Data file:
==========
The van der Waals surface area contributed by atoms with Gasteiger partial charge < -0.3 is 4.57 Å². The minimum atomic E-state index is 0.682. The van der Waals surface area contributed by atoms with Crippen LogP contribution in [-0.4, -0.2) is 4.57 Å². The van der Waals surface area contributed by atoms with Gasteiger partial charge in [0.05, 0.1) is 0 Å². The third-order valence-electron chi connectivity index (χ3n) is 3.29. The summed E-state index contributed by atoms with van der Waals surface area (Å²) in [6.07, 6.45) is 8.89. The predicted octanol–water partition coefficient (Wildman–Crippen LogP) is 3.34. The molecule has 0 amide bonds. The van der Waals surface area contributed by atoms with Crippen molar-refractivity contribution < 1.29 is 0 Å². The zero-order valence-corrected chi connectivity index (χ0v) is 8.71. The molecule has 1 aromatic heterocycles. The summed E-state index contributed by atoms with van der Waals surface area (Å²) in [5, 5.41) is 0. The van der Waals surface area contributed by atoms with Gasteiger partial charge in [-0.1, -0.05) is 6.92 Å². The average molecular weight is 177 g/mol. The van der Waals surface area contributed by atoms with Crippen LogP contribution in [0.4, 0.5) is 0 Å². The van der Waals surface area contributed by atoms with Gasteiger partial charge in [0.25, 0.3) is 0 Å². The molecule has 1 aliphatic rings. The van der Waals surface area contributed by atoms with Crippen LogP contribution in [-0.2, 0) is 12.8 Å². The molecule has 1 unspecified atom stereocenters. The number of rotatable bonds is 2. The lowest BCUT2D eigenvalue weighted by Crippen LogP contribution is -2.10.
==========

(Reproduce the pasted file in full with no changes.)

The van der Waals surface area contributed by atoms with Gasteiger partial charge < -0.3 is 4.57 Å². The minimum atomic E-state index is 0.682. The van der Waals surface area contributed by atoms with Crippen LogP contribution in [-0.4, -0.2) is 4.57 Å². The van der Waals surface area contributed by atoms with Gasteiger partial charge in [0.05, 0.1) is 0 Å². The third-order valence-electron chi connectivity index (χ3n) is 3.29. The summed E-state index contributed by atoms with van der Waals surface area (Å²) in [6.07, 6.45) is 8.89. The predicted octanol–water partition coefficient (Wildman–Crippen LogP) is 3.34. The molecule has 0 amide bonds. The van der Waals surface area contributed by atoms with Crippen molar-refractivity contribution < 1.29 is 0 Å². The zero-order valence-corrected chi connectivity index (χ0v) is 8.71. The molecule has 1 aromatic heterocycles. The summed E-state index contributed by atoms with van der Waals surface area (Å²) in [5, 5.41) is 0. The van der Waals surface area contributed by atoms with Gasteiger partial charge in [-0.1, -0.05) is 6.92 Å². The average molecular weight is 177 g/mol. The van der Waals surface area contributed by atoms with Crippen LogP contribution in [0.4, 0.5) is 0 Å². The van der Waals surface area contributed by atoms with Gasteiger partial charge in [0.25, 0.3) is 0 Å². The molecule has 1 aliphatic rings. The van der Waals surface area contributed by atoms with Crippen LogP contribution in [-0.2, 0) is 12.8 Å². The molecule has 1 unspecified atom stereocenters. The number of rotatable bonds is 2. The lowest BCUT2D eigenvalue weighted by Crippen LogP contribution is -2.10.